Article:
Kernel Log: Coming in 3.5 (Part 3) - Architecture
by Thorsten Leemhuis
With the help of uprobes, performance monitoring tools can now monitor userspace software. The ongoing overhaul of the ARM code is showing tangible success.
After years of development, dozens of aborted attempts and some major restructuring, the code for uprobes (userspace probes) has finally been merged into the kernel (1, 2, 3, 4, 5 and others). This enables the kernel to insert breakpoints into code for userspace software at runtime, though currently it can only be used via the kernel's perf events subsystem. It enables tracing software that makes use of it – such as kernel component perf and version 1.8 of systemtap – to add tracepoints to userspace software, and thus monitor the runtime behaviour of the kernel and programs at the same time.
Until now, perf could only observe processes within the kernel, while systemtap needed utrace, which never found its way into the official kernel, to monitor userspace software. Uprobes is itself derived from utrace, though they parted ways long ago. Instructions for using uprobes in practice can be found in the uprobes merge commit. Background information can be found in an article on LWN.net, which explains that the kernel, despite the new analytical options, is not even close to offering the functionality required to create a tracing solution comparable to Solaris' dtrace. This would require various extensions to code in and around uprobes, some of which are currently on the drawing board but not yet in development.
Current state of development
On Saturday night Linus Torvalds released the sixth pre-release of Linux 3.5. In the announce mail he mentioned that there have been noticeably fewer commits in this RC than in -rc5, and said, "I think we're getting closer to a final release."
Some files for the "trace-cmd" ftrace tool have made their way into the kernel's tools directory. They lay the groundwork for a libtraceevents library – this is intended to form a common foundation for tracing tools, including kernel tool perf, which already uses this library in Linux 3.5. As Ingo Molnar notes in his main git pull request for the perf subsystem, userland programs such as powertop should also be able to use this library. The pull request also mentions a number of other changes in this area, such as improvements in the way assembler reports generated using perf-report are displayed; the kernel now supports precise event sampling using Instruction-Based Sampling (IBS), which is offered in recent AMD processor cores for performance monitoring.
The fundamental overhaul of the ARM code which has been in progress for more than a year has continued apace in the 3.5 kernel. Some of the more significant changes are discussed in the two threads with the main git pull request for Linux 3.5 (1, 2). In one of the mails, Olof Johansson proudly notes that code for more ARM platforms is being adapted to obtain the hardware information required for booting from device trees. This work is starting to pay off, with, according to Johansson, some ARM platforms now getting Linux support simply by adding device tree files, which are completely independent of the kernel source code. Background information on the ARM overhaul and efforts to create a kernel binary able to boot on many different ARM platforms can be found in the recent LWN.net article "LinuxCon Japan: One zImage to rule them all".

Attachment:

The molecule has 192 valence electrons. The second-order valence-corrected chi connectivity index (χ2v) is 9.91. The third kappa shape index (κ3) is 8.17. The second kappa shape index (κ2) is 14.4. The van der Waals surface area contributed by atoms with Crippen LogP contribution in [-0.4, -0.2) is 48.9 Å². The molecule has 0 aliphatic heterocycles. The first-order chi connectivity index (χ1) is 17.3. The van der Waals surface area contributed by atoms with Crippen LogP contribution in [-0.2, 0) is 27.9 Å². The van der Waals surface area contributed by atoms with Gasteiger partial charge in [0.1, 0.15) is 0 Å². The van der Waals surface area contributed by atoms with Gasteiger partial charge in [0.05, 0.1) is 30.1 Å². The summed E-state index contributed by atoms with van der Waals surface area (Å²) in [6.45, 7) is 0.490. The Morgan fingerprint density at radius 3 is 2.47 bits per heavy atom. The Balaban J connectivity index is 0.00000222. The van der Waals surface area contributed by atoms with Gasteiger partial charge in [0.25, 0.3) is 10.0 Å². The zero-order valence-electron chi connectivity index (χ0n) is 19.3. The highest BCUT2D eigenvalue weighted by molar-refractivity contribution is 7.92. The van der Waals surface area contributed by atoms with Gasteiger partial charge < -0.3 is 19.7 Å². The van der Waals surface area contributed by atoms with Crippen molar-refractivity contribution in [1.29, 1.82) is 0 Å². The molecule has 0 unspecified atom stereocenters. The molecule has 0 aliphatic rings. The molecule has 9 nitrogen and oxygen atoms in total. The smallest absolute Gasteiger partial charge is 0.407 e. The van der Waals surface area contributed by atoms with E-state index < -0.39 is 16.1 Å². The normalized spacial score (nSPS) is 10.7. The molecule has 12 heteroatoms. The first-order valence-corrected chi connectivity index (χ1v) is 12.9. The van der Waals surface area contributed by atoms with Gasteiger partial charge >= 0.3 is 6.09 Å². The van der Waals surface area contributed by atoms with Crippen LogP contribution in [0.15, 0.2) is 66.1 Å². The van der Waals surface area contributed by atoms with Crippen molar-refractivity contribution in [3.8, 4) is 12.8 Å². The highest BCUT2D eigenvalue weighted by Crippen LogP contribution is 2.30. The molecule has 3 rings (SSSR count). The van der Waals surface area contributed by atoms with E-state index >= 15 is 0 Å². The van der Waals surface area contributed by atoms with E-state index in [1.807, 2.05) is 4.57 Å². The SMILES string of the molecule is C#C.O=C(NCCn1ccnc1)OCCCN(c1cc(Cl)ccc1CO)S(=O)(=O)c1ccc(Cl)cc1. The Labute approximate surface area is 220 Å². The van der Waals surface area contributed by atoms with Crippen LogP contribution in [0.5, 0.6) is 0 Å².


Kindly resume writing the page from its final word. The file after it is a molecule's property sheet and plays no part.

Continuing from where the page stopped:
- A collection of patches cleans up the x86 code somewhat and causes the exception table to be sorted at kernel build-time, which is supposed to slightly speed up booting (1, 2).
- Major changes for KVM include a new API for injecting Message Signalled Interrupt (MSI) messages into guest systems.
- Important changes to the Xen code include support for perf.
- An overhaul of the process scheduler should improve its behaviour in NUMA systems. At the same time, several outdated functions for energy-saving process scheduling, which, according to the developer, did more harm than good, have been removed.
- Documentation added to the kernel explains the use of the EFI boot stub, which allows EFI firmware to start the kernel directly. This function was merged into the kernel in Linux 3.3 and is used by recently released bootloader gummiboot.
- Major changes to the error detection and correction (EDAC) code means that, in future, the kernel will give more precise information on where a memory error has occurred on modern processors.
- The new "skew_tick" kernel parameter allows users to control the way the timer ticks, which can be useful for jitter reduction on HPC and RT workloads, but which increases power consumption.
- Support for the ancient Micro Channel Architecture (MCA), which has been obsolete for at least a decade, has finally been removed. Support for ARMv3 and the ixp23xx and ixp2000 (intel XScale) platforms has also been removed.